I was given Every Last One by a friend and coworker at my last internship on my last day. She said it was her favorite book by this author, one of her favorite books in general and I had to read it. Although it didn't look like the kind of book I would pick up on my own, I always trust friend recommendations (or at least give them a chance) so I took it happily and decided to read it next.
Every Last One tells the story of Mary Beth Latham, a suburban mother in a typical family situation. She's married to Gene, an eye doctor, with a somewhat successful practice. She has three children: Ruby, the oldest and a free spirit who loves writing and is enjoying her senior year of high school, and two twin 14 year old boys, Alex, the sporty one that is a stereotypical popular high school boy and Max, a bit depressed and introverted who has trouble making friends. Mary Beth herself has a popular landscaping business that is doing quite well.
The first half of this book explores all these characters through Mary Beth's eyes. We see everyone's hopes and dreams, the trials of every day life. It's a very well written slice of every day life and you really get a feel for the characters and connect with them.
Halfway through the book, however, things take a dramatic turn. With just two pages, the entire plot line has changed and things are completely different.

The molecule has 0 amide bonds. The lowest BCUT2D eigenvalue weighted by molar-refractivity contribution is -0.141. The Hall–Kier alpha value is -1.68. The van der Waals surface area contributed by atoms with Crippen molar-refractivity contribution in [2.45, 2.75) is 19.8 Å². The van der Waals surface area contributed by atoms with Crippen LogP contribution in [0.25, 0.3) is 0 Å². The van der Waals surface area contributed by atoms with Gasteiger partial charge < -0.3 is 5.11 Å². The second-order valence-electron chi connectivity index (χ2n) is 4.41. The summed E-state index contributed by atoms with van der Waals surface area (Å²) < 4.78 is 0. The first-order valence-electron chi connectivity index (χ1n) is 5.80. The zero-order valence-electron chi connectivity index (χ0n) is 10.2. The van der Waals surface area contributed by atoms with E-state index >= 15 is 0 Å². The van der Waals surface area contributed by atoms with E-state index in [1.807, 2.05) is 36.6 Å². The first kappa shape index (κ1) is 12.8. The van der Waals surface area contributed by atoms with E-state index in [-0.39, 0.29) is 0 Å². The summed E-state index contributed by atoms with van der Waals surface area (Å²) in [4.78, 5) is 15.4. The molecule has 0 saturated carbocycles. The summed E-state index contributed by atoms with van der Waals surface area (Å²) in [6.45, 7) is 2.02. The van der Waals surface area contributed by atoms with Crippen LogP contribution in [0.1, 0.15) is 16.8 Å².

One thing I really enjoyed about this change is that I did not see it coming at all. Also, since Mary Beth is in a bit of a haze while everything goes on around her, the writing is very vague, so that the reader pieces together what has happened around the same time that Mary Beth does. I was reading this section on a train with a friend and kept popping out of the book going, "Oh my God! I think this happened!" and then two minutes later, "No wait! I think it's worse than that!" It was a very effective method and I'm very impressed.
The rest of the book asks questions that I generally had no answer to and that was very interesting. I like books that push me like that, to imagine situations that could happen to me that I would never even consider in normal life. These sections were a bit hard to read but in a good, challenging way. It never felt stale or trite but always real and emotional.
I'm very impressed with Quindlen. She has a great style and by halfing her book like she does, she makes it completely compelling. You spend half the book getting to know the characters so that when the change comes, you care so much. I read the end of the book on a train, tearing up and trying not to cry. It's a very powerful book, something that won't leave you after you've read it.
I would recommend this book to anyone. It is powerful and compelling, asking questions and making statements that everyone should think about, even if it hurts to. I really enjoyed it and completely understand why my friend gave it to me.